Historic California Posts, Camps, Stations and Airfields
San Jose North Second Street Armory
Extract, Final Inventory and Evaluation of National Register of Historic Places Eligibility of California Army National Guard Armories, Sacramento District US Army Corps of Engineers (2002)

Constructed in 1934, the San Jose armory, located at 240 North 2nd Street, was built in part as a result of the Great Depression of the 1930s, when federal grants were made to states from PWA and WPA funds, which were matched by state funds. At that time, parallel with the construction of the Naval Air Station in Sunnyvale, the reports of the Adjutant General noted San Jose as one of five cities "badly in need of such armories." Officials of the city held a special election to select the armory site, and voters approved the proposal. The Guard selected a 0.25-acre site valued at $17,500; the Guard acquired it by deed from the City of San Jose in May 1932. The construction of the building concluded two years later (California Army National Guard 1932, 1950). The armory was one of the first 10 permanent armories built and owned by the State of California (California Army National Guard 1962, 1948). After its original construction, the building was remodeled in 1945, 1952, and 1959, for a cumulative cost of $59,917 (California Army National Guard 1962).


The San Jose armory is less than a block from St. James Park and the civic core of the city. The neighborhood setting includes a combination of light industrial complexes and commercial structures to the west and 1930s-era residential homes to the east. Unlike the standardized armories built after the 1940s, designed by the Office of the California State Architect, the San Jose Armory exhibits a unique plan and form (Figure 7). The armory is essentially a two-story assembly hall set behind a two-story C-shaped office wing. The armory is constructed with board-formed concrete and has Spanish Revival stylistic details. The armory has a very shallow setback from the street, is located next to surface light-rail tracks, and generally has a very urban setting.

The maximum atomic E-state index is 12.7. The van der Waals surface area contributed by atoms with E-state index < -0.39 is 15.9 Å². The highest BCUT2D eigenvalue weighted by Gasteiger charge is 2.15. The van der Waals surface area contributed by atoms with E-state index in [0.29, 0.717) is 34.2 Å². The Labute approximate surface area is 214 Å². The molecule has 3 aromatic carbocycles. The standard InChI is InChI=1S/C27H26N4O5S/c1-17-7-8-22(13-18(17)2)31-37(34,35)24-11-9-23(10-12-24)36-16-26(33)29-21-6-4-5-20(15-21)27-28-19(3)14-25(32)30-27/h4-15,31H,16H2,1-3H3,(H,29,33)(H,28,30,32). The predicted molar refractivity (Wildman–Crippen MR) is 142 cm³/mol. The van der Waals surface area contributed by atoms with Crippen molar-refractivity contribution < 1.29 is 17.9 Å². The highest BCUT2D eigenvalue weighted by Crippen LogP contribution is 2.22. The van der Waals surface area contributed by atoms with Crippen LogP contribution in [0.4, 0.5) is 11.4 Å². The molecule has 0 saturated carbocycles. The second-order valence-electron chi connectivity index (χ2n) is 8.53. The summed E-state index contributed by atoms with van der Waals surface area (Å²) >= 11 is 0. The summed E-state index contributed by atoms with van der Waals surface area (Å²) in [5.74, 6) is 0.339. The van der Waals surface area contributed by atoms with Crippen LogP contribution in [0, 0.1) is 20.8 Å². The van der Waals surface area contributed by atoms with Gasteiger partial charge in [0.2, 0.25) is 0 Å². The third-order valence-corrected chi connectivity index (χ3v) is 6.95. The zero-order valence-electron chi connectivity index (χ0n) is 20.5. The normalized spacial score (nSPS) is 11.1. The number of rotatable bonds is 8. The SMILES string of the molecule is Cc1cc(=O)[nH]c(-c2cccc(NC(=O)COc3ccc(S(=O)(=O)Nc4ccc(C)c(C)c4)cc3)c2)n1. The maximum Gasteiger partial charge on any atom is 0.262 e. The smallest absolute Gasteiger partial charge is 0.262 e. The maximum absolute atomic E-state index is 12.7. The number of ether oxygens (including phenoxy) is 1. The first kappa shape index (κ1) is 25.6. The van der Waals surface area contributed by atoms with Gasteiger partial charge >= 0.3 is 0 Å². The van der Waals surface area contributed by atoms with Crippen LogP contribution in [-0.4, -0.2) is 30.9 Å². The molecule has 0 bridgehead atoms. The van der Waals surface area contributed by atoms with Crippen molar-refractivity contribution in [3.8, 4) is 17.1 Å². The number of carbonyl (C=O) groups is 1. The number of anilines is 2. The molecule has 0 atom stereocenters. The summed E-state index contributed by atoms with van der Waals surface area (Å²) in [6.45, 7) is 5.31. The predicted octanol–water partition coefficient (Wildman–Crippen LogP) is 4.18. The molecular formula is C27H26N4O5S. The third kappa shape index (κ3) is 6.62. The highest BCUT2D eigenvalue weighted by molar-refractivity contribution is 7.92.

The primary form of the armory is the two-story, C-shaped office wing that is oriented east-west. The entry centered on the south facade is deeply recessed and is characterized by a large roman arch surround with enhanced voussoirs, evocative of a Spanish Revival style. The Spanish Revival style is further articulated by the symmetrical arrangement of rectangular steel-framed multi-light casement windows just below the shallow eaves on the upper level, small decorative balconies with wrought-iron railings on the second level of the projecting ells of the C, and the tiled low-pitched hipped roof. The Spanish Revival styling also characterizes the interior of this wing, with tile floors, plastered walls and ceilings, exposed wood framing and massive wood doors, and tile accents in several of the main offices. This wing includes a hallway, running the length of the north side of the wing that connects with the assembly hall.